THE MAGICIANS S2 E6: The Cock Barrens

The girl from the Ring had better skin tone. Sorry Alice!

The girl from the Ring had better skin tone. Sorry Alice!

Due to an unforeseen cable / internet outage, last week’s episode has been lost to the mists of time. MOVING ON, let’s catch up! There are three main stories happening this week in which everyone is trying to right a wrong. Quentin is attempting to resurrect Alice, while Julia and Kady are plotting to get rid of Reynard’s baby, and Margo and Eliot are kidnapped by the Lorians as part of a series of Unfortunate Fillorian Events that includes the castle’s disappearance from Fillory, which sends the royal mapmaker into a tizzy. This is where the show is most like the book series, even when specific situations are different. Magic does NOT make things easier. It often makes things even worse.

Quentin kicks things off in Fillory with a weird ritual where he does some Cirque du Soleil-style dancing, explaining to Margo and Eliot that he’s trying to bring Alice back. It doesn’t work, so they suggest he takes a break. He heads off to Alice’s memorial service, hosted by her self-serving, navel-gazing parents. They still have a Greco-Roman theme running, although it’s far more tame for what is essentially Alice’s funeral.

So this is where things get freaky: Dead Alice starts appearing to Quentin and leads him through the house, eventually interacting with her dad. They build a pyramid in the backyard to channel power in order to communicate more effectively with Alice, but the whole setup seems built for failure—just another way for Alice to rub their noses in their crappy parenting. Finally, Alice reveals herself to Quentin and confesses the truth: his cacodemon was not powerful enough to kill her (I KNEW IT!) and instead, she’s become the literal monkey on his back, living in the tattoo there instead of the cacodemon. Tattoo storage aside, this interesting departure from the books makes the original situation between Alice and Q quickly relevant for viewers. Because we don’t have several hundred pages for Q to describe his melancholy and longing for Alice to return, the metaphor of her memory weighing on him becomes a plot device. Clever bit of writing!

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Meanwhile, among all the things I missed last week, it appears that Kady has been trying to help Julia abort Reynard’s baby. Being magically knocked up by an evil trickster god is not highhaxenpaxen on Julia’s to-do list, so they turn to more insidious means. Using a weird little spell, they quickly locate the last place Reynard was banished from Earth. They track the person who cast the spell. Dana is buying suspiciously large bins of kitty litter and invites Julia into her basement, only to club her over the head. She awakes to a scene out of the movie Se7en: hanging from the ceiling are about a hundred air fresheners, trying to battle the odor of a large stinky man-baby who lives in a kiddie pool of kitty litter, where he apparently poops. A lot.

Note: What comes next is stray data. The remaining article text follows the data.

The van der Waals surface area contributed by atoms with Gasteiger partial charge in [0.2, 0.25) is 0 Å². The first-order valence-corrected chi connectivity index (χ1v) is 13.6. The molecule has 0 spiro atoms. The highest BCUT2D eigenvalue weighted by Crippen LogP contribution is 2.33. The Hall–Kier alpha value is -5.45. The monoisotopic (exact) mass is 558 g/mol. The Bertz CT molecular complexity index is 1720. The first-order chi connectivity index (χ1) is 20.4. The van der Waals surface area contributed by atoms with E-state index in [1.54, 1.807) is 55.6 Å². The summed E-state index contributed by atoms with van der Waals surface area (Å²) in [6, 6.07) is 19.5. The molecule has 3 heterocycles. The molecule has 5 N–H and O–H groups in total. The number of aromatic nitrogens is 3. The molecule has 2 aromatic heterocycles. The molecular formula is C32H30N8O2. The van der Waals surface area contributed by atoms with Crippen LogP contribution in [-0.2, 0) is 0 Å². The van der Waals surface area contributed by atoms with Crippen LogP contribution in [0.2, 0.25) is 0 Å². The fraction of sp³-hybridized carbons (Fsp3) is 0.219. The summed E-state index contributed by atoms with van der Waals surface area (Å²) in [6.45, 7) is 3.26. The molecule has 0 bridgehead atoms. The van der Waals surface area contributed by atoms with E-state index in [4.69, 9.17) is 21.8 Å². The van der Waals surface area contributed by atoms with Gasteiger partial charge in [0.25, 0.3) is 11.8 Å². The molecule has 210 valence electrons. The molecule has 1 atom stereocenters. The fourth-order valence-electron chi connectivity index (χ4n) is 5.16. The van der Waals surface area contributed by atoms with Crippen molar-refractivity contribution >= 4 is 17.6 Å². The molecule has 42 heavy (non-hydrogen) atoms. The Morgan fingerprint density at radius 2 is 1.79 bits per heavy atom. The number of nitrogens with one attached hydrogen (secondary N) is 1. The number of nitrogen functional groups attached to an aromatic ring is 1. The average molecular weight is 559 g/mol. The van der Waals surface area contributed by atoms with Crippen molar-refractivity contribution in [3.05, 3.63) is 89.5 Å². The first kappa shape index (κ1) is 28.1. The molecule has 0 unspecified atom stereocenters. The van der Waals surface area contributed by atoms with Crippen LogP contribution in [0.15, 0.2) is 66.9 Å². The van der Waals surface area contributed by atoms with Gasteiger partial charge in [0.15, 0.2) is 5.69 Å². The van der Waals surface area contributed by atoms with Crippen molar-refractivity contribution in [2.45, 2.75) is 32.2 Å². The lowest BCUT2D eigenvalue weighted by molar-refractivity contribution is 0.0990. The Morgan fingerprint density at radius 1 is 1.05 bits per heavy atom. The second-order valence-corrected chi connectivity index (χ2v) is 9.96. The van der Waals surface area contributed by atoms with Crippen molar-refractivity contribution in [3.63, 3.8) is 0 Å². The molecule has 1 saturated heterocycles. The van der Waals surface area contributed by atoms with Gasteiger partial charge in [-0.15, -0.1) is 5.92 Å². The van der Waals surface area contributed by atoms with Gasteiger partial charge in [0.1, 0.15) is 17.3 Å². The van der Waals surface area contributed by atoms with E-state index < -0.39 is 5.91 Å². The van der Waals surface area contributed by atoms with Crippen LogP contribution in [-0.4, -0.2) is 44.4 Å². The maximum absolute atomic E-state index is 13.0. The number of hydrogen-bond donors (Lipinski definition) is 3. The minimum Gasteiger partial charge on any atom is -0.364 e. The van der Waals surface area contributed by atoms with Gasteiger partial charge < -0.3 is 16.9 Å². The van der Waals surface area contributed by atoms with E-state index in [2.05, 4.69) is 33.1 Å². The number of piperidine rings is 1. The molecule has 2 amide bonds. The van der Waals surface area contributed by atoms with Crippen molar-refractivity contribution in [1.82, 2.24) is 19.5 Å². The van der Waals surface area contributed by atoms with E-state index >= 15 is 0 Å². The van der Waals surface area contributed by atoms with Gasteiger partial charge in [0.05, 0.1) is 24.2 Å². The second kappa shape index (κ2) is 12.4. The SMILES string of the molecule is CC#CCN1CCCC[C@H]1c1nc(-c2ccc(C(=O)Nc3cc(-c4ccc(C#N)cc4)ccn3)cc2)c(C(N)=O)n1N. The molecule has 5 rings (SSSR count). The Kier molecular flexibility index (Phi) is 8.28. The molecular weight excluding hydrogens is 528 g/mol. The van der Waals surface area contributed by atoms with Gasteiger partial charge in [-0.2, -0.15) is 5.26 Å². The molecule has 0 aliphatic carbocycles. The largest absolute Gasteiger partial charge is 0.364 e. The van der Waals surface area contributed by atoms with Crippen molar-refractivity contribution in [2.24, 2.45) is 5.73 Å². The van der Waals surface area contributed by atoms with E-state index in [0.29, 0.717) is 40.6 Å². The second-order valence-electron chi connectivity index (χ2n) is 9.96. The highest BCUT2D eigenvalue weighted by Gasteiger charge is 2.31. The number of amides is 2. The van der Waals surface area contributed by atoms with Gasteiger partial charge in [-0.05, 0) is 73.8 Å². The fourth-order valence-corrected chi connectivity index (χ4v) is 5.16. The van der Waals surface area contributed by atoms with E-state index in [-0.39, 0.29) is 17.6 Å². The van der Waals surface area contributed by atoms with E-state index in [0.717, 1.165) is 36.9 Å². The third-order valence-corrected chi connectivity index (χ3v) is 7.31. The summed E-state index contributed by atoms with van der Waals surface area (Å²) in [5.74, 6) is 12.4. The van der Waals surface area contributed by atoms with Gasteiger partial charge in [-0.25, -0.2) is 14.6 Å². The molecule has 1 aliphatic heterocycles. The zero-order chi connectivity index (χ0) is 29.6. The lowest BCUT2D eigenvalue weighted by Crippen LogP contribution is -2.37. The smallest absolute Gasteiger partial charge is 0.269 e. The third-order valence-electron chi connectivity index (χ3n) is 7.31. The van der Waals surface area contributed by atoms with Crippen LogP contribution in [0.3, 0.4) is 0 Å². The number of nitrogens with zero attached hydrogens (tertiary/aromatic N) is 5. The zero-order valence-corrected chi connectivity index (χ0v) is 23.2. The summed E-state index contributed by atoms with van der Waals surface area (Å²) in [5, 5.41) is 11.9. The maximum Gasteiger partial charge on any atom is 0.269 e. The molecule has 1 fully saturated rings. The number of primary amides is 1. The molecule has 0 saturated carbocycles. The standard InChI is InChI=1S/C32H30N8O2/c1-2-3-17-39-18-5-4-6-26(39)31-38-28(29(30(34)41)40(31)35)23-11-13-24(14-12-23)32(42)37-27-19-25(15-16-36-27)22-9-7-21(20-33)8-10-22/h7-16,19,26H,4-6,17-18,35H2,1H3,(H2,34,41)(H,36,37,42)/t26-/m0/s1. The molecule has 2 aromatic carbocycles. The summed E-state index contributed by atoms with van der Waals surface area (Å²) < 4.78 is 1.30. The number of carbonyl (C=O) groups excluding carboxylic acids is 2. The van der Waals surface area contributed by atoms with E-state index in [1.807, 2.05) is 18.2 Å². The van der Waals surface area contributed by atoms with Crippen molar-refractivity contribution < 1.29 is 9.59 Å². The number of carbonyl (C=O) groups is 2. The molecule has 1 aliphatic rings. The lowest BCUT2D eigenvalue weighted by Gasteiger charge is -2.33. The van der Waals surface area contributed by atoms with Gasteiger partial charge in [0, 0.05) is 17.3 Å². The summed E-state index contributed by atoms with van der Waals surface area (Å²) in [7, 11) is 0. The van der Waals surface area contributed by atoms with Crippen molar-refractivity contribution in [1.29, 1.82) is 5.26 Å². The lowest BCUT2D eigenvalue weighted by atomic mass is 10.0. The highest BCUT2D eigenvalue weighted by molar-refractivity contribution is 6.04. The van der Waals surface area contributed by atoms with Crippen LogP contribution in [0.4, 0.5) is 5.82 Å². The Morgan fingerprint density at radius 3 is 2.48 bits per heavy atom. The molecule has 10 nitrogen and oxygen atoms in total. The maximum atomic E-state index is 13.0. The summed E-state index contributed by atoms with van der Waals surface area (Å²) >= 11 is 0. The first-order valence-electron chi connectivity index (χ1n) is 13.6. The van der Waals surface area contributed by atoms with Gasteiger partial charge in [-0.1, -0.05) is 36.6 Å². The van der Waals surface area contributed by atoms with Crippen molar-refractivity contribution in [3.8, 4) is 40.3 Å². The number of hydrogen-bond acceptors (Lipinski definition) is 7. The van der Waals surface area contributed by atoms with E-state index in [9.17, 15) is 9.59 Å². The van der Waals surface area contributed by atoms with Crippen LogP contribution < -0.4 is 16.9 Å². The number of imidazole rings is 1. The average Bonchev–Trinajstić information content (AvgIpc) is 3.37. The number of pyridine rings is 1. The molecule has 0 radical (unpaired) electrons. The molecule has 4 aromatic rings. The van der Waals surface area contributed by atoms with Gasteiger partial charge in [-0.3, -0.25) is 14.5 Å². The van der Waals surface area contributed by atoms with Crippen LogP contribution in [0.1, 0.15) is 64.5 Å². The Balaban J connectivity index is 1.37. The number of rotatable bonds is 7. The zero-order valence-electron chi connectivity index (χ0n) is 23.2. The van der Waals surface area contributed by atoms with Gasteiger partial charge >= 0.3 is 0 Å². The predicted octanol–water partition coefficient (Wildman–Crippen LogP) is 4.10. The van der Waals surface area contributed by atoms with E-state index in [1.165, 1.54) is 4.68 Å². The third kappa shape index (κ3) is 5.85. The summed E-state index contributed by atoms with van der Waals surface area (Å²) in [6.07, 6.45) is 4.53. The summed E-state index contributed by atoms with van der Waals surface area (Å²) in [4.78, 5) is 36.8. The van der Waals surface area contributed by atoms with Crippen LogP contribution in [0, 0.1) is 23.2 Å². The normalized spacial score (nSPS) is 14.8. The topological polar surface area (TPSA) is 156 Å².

Dana confesses that she didn’t get rid of Reynard altogether, and he impregnated her, too. Julia leaps to the conclusion that the man-baby is her kid, but it turns out he’s a Haxenpaxen.  Whatever he is, he poops a lot and keeps Reynard off Dana’s trail like magical god repellent. This brings us to the best and worst part of the episode: Kady tracks Julia down and saves her by punching Dana out, and they escape taking the Haxenpaxen with them. Reynard immediately reemerges in her house, which brings me to this plot hole: If the Haxenpaxen only really works when he’s physically present, how could this woman ever leave the house? It distracted from an otherwise excellent scene.

lilmermaid

Oh, come on. You remember this one.

And finally, we come to the inspiration for the episode’s title. Margo and Eliot are kidnapped by Prince S (a strange sound gag for a show that so uninhibitedly bashes gender norms) and are taken, castle and all, to Loria (next door to Fillory). The rivalry stems from the book plot, but this twist is unique from the show runners. They look outside and it’s like the cover of the original VHS version of the Little Mermaid: dick towers everywhere. This is apparently the “look” of Loria.

Margo gets the best one-liner of the episode, of course, and helps Penny rescue them through a dream. But I’ve got to say, Margo has perhaps the least investment in this entire escapade. She seems to have one purpose: to flaunt her sexuality and stomp around saving the day, but to no real end. Why does Margo even stay in Fillory, if not because she’s attached to Eliot? It would be more interesting to plumb the emotional depths of her connection to Eliot, especially in light of Fen’s pregnancy. While I’m all about strong lady characters getting theirs, by this point it makes her character a little one-dimensional.

Well, despite minor criticisms, I still found this to be a great episode. Next week is supposed to feature a bank robbery, so we’ll see where that leads. Best wishes, Fillorians, and until next time, keep your bee and key in check.

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About the Author:

Erin Downey Howerton is a public librarian in Kansas. Follow her on Twitter at @hybridlib.

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